If you attended ELO 2018 in Montréal, then you may have heard of Leo Flores’s notion of “third generation e-lit,” the subject of his paper that year and the talk of the conference. ebr is delighted to publish this work that imagines a new way of understanding the history of electronic literature.
And if you attended ELO 2017 in Porto, then you may remember Matthew Kirschenbaum’s keynote “ELO and the Electric Light Orchestra: Lessons for Electronic Literature from Prog Rock,” in which Kirschenbaum proposed the notion of e-literature’s “#1 hit.” This month, we publish Kathi Inman Berens’s response, “E-Lit’s #1 Hit: Is Instagram Poetry E-Literature?” in which she explores examples of viral Instapoetry as a new form of e-lit.
Karl Ove Knausgård wrote his autobiographical novels My Struggle from 2009 to 2011 to both aclaim and controversy (the title in Norwegian is Min Kamp). Over a roundtable discussion at Knausgård’s alma mater, the University of Bergen, Scott Rettberg, Chris Ingraham, Joseph Tabbi, Kjersti Aarstein, Nathan Jones, and Søren Pold discuss the novels. Are they fact or fiction?
This month, we feature a review of Anthony Uhlmann’s novel Saint Antony in His Desert (Apollo Books, 2018); Martin Paul Eve describes the many layers of the text’s narratives and form, to the result of describing it as an “anti-novel.”
Leo Flores’s “Third Generation Electronic Literature” describes our current time of e-lit as the “third generation,” characterized by the interaction and ubiquity of Web 2.0.
Drawing upon Katherine Hayles’ definition of a “classic” first generation and “contemporary” second generation of electronic literature in the seminal essay “Electronic Literature: What is it?” (2007), Flores renegotiates the categorizations into the following: the first generation is pre-Web, the second begins with the Web, and the third integrates the “social media networks, apps, mobile and touchscreen devices, and Web API services” of Web 2.0. Examining examples of the impact of digital culture on creative forms online, including works that are viral (a phenomenon unique to the third generation), Flores’s essay contributes a new way of understanding our creative digital history.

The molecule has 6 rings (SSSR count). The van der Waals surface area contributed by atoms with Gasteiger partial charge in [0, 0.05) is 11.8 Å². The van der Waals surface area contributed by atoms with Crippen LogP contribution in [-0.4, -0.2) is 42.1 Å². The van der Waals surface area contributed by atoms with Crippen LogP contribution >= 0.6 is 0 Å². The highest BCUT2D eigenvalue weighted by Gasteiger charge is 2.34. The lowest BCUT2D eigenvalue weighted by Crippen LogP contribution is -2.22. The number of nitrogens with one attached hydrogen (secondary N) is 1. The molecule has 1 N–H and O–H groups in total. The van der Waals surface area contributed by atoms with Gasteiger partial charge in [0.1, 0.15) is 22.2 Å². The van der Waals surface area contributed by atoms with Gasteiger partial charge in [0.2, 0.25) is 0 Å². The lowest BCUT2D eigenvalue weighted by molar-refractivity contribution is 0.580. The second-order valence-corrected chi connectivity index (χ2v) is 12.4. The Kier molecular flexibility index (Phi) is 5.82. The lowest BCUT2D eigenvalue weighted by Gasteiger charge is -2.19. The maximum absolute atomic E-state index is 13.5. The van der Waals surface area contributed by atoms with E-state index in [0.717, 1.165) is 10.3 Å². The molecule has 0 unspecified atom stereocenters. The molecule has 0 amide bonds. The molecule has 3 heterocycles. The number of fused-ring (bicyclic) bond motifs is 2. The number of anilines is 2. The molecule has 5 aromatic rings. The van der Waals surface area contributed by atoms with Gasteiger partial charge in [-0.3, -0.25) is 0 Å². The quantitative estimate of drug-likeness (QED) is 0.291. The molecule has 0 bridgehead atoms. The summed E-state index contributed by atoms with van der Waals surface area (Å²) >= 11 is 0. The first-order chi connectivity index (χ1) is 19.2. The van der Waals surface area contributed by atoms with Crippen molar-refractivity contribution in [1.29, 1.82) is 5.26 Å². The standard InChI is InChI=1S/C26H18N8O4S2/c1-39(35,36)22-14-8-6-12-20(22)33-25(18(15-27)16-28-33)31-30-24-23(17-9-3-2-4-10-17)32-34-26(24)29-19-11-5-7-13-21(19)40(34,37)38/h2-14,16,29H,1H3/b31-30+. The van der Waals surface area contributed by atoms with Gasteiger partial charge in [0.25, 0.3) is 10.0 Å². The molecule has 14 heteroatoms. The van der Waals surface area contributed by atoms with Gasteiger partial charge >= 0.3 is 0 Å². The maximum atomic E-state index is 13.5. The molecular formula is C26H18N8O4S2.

Kathi Inman Berens’s essay “E-Lit’s #1 Hit: Is Instagram Poetry E-Literature?” essay can be read through the perspective of third generation e-lit. First appearing as a paper on the ELO 2018 panel “Toward E-Lit’s #1 Hit,” Berens’s essay explores several examples of Instagram poetry as being able to gather fanbases, including the works of Rupi Kaur, R.M. Drake, and Tyler Knott Gregson. While the idea of having fanbases for poetry seems antiquated, Berens’s point is that the online phenomenon represents self-published Instapoetry as a “viral,” shareable form of poetry that is only possible through digital platforms. She offers, “the performative materiality of social media platforms reshapes the contemporary literary field,” sparking the beginning of a new conversation about what we counts as electronic literature.
Over a roundtable discussion at Karl Ove Knausgård’s alma mater, the University of Bergen, Scott Rettberg, Chris Ingraham, Joseph Tabbi, Kjersti Aarstein, Nathan Jones, and Søren Pold discuss the six-part novels Min Kamp for issues of controversy, ethics, translation, and accessibility that surround the book. While seemingly having “nothing to do with computation or digital culture,” as Rettberg notes, the project resembles a modernist style that intrigues each speaker. The roundtable cover various characters in the story, the backlash that Knausgård received for having based characters off of real people in his life, and how the “autobiographical novels” can then be marketed. Are they fiction or fact? The mediation of the writing process for this kind of multi-year project shapes a political discussion, covering political figures, the politics of textual categorization, and the politics of writing practices, or, autofiction.
Martin Paul Eve reviews Anthony Uhlmann’s novel Saint Antony in His Desert (Apollo Books, 2018), a story of a defrocked monk named Antony who escapes to the desert to finish writing two other texts. The multi-layered text results in a metafictional work that contemplates the act of writing itself as Antony slips into greater delirium. Under Eve’s treatment, the text can be thought of as “pos[ing] questions of what it means to write literary criticism, philosophy, and fiction as discrete categories in the twenty-first century.” Negotiating the “characters” and varied perspectives of Albert Einstein, Henri Bergson, alternative music, and religion, Eve identifies the form of the novel as being its major autofictional influence.
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